LESSONS LEARNED #76: “You know they’re governing against the will of the people when they play with the meaning of words to fool the people.” -Old Pithy
When is a Spending Cut an Increase in Spending?
I have a riddle for you. When is a spending cut an increase in spending? “Well, that’s when…, hey, wait minute,” you say. “That’s not a riddle. That’s a paradox. It’s like saying draw a square circle. Or a name an objective journalist. You just can’t do these things. Just as a ‘cut’ can’t be an ‘increase’. They are the very opposite of each other.”
Yeah, you would think. Not that much of a riddle, then, is it? For a true riddle is solvable. Or should be. Like, say, I have two coins that add up to thirty cents. One of them isn’t a nickel. What are they? You’re a bit stymied, aren’t you. Because a quarter and a nickel are the only two coins that add up to thirty cents. So what’s the answer? A quarter and a nickel. “But you said one of them wasn’t a nickel,” you say. “Right,” I say. “One of them isn’t a nickel. But the other one is.”
Now that’s a riddle. Clever. But solvable. So now back to my first riddle. When is a spending cut an increase in spending? The answer is when you use baseline budgeting.
The Power of Baseline Budgeting
Politicians lie. And they love to spend our money. Put the two together and what do you get? Baseline budgeting. Which in a nutshell is government spending on autopilot. Next year’s spending is this year’s spending plus a little extra. That ‘little extra’ is the amount in all budget negotiations.
For example, let’s say there is an item in the budget with a billion dollar budget amount this year. That’s the baseline. That’s where we start budgeting for next year. Next year’s budget will be one billion dollars plus or minus that ‘extra amount’.
Typically they set this ‘extra amount’ to be equal to or greater than the rate of inflation. And/or changes in legislation for that budgetary item. Let’s say there is no change in the program legislation. And they set the program’s budget so that next year’s budget equals this year’s budget plus 10%. So this budget item will be $1 billion this year. And $1.1 billion next year. Projecting this out for 10 years, this will automatically add $1.36 billion to this budgetary item.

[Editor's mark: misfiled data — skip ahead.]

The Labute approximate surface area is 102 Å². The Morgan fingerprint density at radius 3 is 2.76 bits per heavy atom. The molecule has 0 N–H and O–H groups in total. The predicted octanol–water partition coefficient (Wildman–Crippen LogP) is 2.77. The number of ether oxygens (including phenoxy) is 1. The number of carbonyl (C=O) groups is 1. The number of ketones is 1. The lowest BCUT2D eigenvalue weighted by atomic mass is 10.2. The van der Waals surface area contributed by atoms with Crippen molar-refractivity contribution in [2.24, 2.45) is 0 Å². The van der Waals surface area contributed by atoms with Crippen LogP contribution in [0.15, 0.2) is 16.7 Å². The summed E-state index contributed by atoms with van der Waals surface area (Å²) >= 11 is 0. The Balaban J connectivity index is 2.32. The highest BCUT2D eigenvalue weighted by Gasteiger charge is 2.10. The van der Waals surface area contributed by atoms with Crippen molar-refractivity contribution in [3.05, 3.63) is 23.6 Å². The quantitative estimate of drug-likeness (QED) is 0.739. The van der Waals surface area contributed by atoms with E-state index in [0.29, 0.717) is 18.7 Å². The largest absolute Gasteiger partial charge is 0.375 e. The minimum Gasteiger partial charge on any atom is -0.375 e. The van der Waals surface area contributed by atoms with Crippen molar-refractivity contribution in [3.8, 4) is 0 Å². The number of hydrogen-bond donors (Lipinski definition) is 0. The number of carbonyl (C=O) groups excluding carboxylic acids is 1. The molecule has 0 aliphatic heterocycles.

In Baseline Budgeting a Spending Cut is an Increase in Spending
A couple of things should jump out at you. For one you see why government programs never die. Once they add them to the budget they stay in the budget. And grow. Always. Forever. And the bigger the starting budget amount the bigger the program will grow over time. Again, automatically. So you can see why baseline budgeting has been a godsend to Big Government. It guarantees the growth of government. Now. And forever.
Now let’s look at a spending cut. Let’s say spending is getting out of control. Deficits are growing. (As hard as that is to imagine.) So there’s a budget deal to ‘cut’ the budget by 2%. But this is a 2% cut in baseline budgeting. So we’re not reducing the budget amount. We’re only reducing the amount above the baseline. Spending was going to increase 10% the following year. But with this 2% cut, that 10% increase becomes only an 8% increase.
This is where the language play comes in. The budget is increased by 8%. But in baseline budgeting it is a 2% decrease. Instead of increasing the budget by $100 million, they only increase it by $80 million. The budget is increased by $80 million but they count it as a $20 million cut. Because future spending was cut $20 million. So it’s a cut even though no spending was actually cut. Spending still increases. Just not as much as previously budgeted. And that’s the wonderful world of baseline budgeting. Where a spending cut increases spending.
The Government Shutdown of 1995 and 1996